Svetlana Masterkova
Personal information
Full nameSvetlana Aleksandrovna Masterkova
Born (1968-01-17) 17 January 1968 (age 54)
Achinsk, Russian SFSR,
Soviet Union
(now Russia)
Height1.72 m (5 ft 7+12 in)[1]
Weight59 kg (130 lb)[1]
Country Russia
SportWomen's athletics
Achievements and titles
Personal best(s)800 m: 1:55.87

1000 m: 2:28.98 WR
1500 m: 3:56.77

1 mile: 4:12.56 NR[1]

Svetlana Aleksandrovna Masterkova (Russian: Светлана Александровна Мастеркова; born 17 January 1968) is a Russian former middle-distance runner and former women's world record holder for the mile and the current 1000 metres world record world record. At the 1996 Summer Olympics, she won the gold medal in both the 800 metres and 1500 metres.


Born in Achinsk (Siberia), Masterkova started out as an 800 metres runner. She first appeared internationally at the 1985 European Athletics Junior Championships, taking 6th place in the 800 metres. Her breakthrough came in 1991, winning the national championships of the Soviet Union, which also qualified her for the World Championships. In Tokyo, she placed eighth in the final. During the following seasons, she had some minor successes (silver at the IAAF World Indoor Championships in 1993), but also suffered from injuries. In 1994 and 1995, she took a break from running, giving birth to a daughter (Anastasia).

In 1996, she returned to athletics. Instead of only running the 800 m, Masterkova also decided to compete in the 1500 metres, a distance she had not competed in four years. At the Russian Championships, she won both distances in top times. However, she was not considered as a real favourite for the 800 m Olympic gold; Maria Mutola and Ana Fidelia Quirot were expected to fight for the title in Atlanta. Masterkova took the lead from the start, and led the entire race to become Olympic champion. After this surprise, Masterkova caused a major upset by also winning the 1500 m in a similar fashion, thereby equaling Tatyana Kazankina's performance at the 1976 Olympics (Kelly Holmes would repeat the performance in 2004). She completed her season by also setting two new world records at the 1000 metre and mile distances.[2]

Masterkova was not able to repeat her feat at the World Championships the next year, as an achilles tendon injury caused her to drop out in the heats of the 1500 metres. Her 1998 season was great again, crowned by a win in the 1500 m at the European Championships. At the 1999 World championships, Masterkova again contested both middle distance events. She won bronze in the 800 m won by Ludmila Formanová but comprehensively won the 1500 metres title. This would be her last major success. Although Masterkova participated in the Sydney Olympics, she abandoned her 1500 metres heat. She announced her retirement at Znamensky Indoor stadium on 7 January 2003.[3]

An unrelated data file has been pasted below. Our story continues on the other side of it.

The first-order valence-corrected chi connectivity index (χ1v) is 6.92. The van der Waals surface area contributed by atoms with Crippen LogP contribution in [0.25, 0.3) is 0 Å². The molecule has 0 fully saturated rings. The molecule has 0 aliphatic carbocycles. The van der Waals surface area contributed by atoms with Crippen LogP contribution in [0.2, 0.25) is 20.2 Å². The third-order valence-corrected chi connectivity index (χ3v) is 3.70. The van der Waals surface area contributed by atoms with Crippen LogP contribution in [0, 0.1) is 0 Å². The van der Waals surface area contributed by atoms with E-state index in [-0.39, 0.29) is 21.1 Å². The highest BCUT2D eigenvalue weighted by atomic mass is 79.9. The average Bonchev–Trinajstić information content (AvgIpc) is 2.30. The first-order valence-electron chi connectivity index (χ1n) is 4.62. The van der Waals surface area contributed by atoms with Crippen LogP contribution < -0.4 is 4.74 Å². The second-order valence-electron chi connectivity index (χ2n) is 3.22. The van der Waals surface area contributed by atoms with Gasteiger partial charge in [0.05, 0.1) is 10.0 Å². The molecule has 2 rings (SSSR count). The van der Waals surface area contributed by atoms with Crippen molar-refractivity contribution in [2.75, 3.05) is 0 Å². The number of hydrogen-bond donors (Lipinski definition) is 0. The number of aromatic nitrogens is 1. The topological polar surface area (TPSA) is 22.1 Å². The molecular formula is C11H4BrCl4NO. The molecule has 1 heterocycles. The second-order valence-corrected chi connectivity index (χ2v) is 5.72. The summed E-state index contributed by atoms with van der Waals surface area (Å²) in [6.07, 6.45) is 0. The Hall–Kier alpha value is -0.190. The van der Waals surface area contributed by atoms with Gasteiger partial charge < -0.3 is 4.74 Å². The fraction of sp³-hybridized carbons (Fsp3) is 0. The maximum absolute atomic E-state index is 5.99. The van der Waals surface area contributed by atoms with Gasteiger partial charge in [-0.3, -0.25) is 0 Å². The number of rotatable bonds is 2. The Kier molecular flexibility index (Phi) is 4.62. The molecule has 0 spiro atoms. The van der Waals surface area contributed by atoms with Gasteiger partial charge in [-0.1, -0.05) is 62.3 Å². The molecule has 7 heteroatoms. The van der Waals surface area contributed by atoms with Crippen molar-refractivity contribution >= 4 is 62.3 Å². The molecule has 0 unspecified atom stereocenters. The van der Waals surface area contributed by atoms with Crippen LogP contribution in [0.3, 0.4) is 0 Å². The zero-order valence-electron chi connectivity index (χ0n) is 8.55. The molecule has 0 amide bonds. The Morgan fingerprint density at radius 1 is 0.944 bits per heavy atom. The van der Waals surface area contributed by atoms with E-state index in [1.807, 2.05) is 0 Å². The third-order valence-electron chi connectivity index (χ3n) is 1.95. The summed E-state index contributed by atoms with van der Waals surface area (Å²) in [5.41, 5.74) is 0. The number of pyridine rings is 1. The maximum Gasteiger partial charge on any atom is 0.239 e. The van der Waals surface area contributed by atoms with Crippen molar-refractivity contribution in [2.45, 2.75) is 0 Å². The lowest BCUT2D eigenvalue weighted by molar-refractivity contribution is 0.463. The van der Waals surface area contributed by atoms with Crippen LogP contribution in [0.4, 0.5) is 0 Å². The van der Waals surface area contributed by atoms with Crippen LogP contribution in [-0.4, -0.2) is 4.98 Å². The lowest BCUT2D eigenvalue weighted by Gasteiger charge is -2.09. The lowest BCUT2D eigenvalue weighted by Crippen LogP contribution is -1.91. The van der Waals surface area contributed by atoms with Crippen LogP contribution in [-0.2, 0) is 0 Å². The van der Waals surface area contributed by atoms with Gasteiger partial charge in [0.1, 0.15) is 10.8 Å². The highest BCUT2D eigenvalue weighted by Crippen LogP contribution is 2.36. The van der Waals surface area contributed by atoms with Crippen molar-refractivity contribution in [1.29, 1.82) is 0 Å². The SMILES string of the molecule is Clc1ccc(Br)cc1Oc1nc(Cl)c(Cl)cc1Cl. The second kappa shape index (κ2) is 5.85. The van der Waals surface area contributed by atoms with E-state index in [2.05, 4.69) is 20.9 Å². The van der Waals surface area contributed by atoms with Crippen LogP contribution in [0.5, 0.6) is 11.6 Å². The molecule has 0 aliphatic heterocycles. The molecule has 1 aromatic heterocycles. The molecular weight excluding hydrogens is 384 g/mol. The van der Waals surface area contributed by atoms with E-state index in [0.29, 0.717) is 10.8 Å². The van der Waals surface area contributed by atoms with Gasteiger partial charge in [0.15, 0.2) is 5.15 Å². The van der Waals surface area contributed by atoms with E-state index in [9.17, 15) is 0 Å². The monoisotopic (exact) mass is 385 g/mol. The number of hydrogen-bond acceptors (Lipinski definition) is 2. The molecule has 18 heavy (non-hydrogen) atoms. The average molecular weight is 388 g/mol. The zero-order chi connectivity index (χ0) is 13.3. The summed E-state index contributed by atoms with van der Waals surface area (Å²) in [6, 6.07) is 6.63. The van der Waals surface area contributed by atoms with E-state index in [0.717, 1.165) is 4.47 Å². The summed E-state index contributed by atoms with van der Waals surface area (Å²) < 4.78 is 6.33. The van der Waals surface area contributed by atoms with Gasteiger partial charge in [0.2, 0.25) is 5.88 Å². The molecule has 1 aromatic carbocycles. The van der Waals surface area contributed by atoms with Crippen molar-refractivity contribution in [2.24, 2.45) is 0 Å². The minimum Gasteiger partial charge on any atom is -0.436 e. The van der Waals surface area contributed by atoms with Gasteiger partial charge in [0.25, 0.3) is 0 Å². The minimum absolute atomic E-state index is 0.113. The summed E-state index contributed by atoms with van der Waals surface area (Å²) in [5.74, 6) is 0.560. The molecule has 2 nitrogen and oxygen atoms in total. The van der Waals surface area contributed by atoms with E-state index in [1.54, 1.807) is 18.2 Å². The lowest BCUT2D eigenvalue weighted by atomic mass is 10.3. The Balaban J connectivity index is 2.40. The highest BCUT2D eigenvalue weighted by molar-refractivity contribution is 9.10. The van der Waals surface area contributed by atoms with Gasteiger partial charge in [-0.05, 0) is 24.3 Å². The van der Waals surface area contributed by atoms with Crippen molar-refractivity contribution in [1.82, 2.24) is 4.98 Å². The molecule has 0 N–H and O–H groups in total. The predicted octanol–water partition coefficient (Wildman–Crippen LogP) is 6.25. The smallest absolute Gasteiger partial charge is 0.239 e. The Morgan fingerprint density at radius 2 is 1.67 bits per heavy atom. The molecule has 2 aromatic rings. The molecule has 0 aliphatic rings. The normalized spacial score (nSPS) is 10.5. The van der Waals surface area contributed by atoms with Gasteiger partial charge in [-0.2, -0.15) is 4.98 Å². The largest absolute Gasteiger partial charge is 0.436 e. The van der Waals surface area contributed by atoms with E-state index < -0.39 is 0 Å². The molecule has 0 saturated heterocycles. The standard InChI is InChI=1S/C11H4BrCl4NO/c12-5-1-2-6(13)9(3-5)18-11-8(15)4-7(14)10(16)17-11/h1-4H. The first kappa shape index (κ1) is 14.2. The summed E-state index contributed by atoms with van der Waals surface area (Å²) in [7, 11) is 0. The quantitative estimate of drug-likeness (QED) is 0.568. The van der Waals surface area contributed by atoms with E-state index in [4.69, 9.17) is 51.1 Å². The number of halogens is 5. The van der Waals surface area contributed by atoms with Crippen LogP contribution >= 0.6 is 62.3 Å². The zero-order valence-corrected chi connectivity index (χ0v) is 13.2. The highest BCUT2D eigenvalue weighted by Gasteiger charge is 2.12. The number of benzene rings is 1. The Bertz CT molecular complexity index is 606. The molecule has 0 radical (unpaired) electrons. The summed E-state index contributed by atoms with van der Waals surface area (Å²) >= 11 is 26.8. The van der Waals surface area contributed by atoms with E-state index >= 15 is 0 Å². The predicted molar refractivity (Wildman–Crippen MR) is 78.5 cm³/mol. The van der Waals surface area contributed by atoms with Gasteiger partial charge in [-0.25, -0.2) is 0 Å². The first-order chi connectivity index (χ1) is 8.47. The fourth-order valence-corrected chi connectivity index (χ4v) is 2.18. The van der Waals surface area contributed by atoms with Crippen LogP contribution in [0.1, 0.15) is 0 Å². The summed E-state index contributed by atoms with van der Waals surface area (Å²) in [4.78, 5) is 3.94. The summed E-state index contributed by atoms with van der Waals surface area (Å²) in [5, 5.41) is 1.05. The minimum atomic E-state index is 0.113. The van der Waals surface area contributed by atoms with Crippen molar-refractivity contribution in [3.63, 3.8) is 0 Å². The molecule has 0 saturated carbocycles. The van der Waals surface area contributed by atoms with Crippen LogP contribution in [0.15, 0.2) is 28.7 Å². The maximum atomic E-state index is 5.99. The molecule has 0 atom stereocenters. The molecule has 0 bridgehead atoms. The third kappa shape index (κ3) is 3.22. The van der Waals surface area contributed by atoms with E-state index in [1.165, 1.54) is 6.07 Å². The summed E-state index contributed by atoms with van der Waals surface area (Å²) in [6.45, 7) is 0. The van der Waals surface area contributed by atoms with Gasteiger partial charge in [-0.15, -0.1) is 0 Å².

Personal life

Svetlana married Russian professional road racing cyclist Asiat Saitov in 1994.[4] Their daughter Anastasiya Saitova is a professional tennis player, taking her first singles title in Sharm El Sheikh and ranked number 511 in the world in 2014.[5][6]


Distance Time Date Place
800 metres 1:55.87 18 June 1999 Mosvka
1000 metres 2:28.98 WR 23 August 1996 Bruxelles
1500 metres 3:57.11 08 August 1988 Monaco
1 Mile 4:12.56 NR 14 August 1996 Zürich

Honours and awards

See also


  1. ^ a b c Svetlana Masterkova at World Athletics
  2. ^ "World Records". IAAF. Retrieved 15 October 2019.
  3. ^ "Masterkova and Gataullin announce their retirements". IAAF. 21 January 2003. Retrieved 15 October 2019.
  4. ^ biography (Russian) Archived 23 November 2009 at the Wayback Machine
  5. ^ Anastasiya Saitova. ITF Tennis. Retrieved 2020-03-25.
  6. ^ "From Russia with love: five outstanding Russian Olympians relive their mostly glory days in London". 29 April 2012. Retrieved 15 October 2019.
Records Preceded byPaula Ivan Women's Mile World Record Holder August 14, 1996 – July 12, 2019 Succeeded bySifan Hassan Preceded byMaria Mutola Women's 1000 m World Record Holder August 23, 1996 – present Succeeded byIncumbent Awards and achievements Preceded bySonia O'Sullivan Women's European Athlete of the Year 1996 Succeeded byAstrid Kumbernuss Preceded bySonia O'Sullivan Women's Track & Field Athlete of the Year 1996 Succeeded byMarion Jones